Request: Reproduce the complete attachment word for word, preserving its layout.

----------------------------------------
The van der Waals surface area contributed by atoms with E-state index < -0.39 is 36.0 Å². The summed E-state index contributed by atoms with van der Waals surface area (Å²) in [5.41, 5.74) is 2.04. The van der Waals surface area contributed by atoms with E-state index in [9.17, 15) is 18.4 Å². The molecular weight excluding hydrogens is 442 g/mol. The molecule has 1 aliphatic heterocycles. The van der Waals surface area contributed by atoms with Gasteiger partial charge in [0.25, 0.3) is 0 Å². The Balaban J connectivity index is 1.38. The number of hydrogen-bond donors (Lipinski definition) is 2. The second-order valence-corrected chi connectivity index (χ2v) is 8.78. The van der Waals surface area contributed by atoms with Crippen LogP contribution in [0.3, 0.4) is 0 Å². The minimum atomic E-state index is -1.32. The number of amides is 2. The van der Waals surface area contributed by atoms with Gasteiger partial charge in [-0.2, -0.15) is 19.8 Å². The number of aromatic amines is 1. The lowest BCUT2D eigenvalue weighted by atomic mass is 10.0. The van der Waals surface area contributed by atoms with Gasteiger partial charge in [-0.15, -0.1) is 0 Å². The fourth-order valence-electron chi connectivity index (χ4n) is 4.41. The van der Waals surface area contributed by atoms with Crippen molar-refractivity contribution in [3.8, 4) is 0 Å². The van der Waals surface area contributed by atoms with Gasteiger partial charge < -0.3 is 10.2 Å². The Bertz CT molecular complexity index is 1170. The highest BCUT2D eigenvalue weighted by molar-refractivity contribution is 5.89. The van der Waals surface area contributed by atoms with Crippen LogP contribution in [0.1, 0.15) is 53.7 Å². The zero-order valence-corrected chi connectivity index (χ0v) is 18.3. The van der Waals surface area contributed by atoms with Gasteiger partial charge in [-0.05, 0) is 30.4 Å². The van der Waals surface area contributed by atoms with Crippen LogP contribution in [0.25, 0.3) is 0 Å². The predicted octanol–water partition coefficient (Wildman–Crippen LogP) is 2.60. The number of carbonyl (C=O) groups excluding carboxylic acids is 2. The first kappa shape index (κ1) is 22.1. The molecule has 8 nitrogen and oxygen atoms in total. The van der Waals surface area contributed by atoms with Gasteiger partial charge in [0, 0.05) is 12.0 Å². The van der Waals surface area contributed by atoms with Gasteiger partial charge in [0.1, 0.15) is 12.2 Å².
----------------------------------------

The van der Waals surface area contributed by atoms with E-state index < -0.39 is 36.0 Å². The summed E-state index contributed by atoms with van der Waals surface area (Å²) in [5.41, 5.74) is 2.04. The van der Waals surface area contributed by atoms with E-state index in [9.17, 15) is 18.4 Å². The molecular weight excluding hydrogens is 442 g/mol. The molecule has 1 aliphatic heterocycles. The van der Waals surface area contributed by atoms with Gasteiger partial charge in [0.25, 0.3) is 0 Å². The Balaban J connectivity index is 1.38. The number of hydrogen-bond donors (Lipinski definition) is 2. The second-order valence-corrected chi connectivity index (χ2v) is 8.78. The van der Waals surface area contributed by atoms with Crippen LogP contribution in [0.3, 0.4) is 0 Å². The minimum atomic E-state index is -1.32. The number of amides is 2. The van der Waals surface area contributed by atoms with Gasteiger partial charge in [-0.2, -0.15) is 19.8 Å². The number of aromatic amines is 1. The lowest BCUT2D eigenvalue weighted by atomic mass is 10.0. The van der Waals surface area contributed by atoms with Gasteiger partial charge in [-0.15, -0.1) is 0 Å². The fourth-order valence-electron chi connectivity index (χ4n) is 4.41. The van der Waals surface area contributed by atoms with Crippen molar-refractivity contribution in [3.8, 4) is 0 Å². The van der Waals surface area contributed by atoms with Gasteiger partial charge < -0.3 is 10.2 Å². The Bertz CT molecular complexity index is 1170. The highest BCUT2D eigenvalue weighted by molar-refractivity contribution is 5.89. The van der Waals surface area contributed by atoms with Crippen LogP contribution in [0.1, 0.15) is 53.7 Å². The zero-order valence-corrected chi connectivity index (χ0v) is 18.3. The van der Waals surface area contributed by atoms with Gasteiger partial charge in [-0.05, 0) is 30.4 Å². The van der Waals surface area contributed by atoms with Crippen LogP contribution in [0.25, 0.3) is 0 Å². The predicted octanol–water partition coefficient (Wildman–Crippen LogP) is 2.60. The number of carbonyl (C=O) groups excluding carboxylic acids is 2. The first kappa shape index (κ1) is 22.1. The molecule has 8 nitrogen and oxygen atoms in total. The van der Waals surface area contributed by atoms with Gasteiger partial charge in [0, 0.05) is 12.0 Å². The van der Waals surface area contributed by atoms with Gasteiger partial charge in [0.1, 0.15) is 12.2 Å².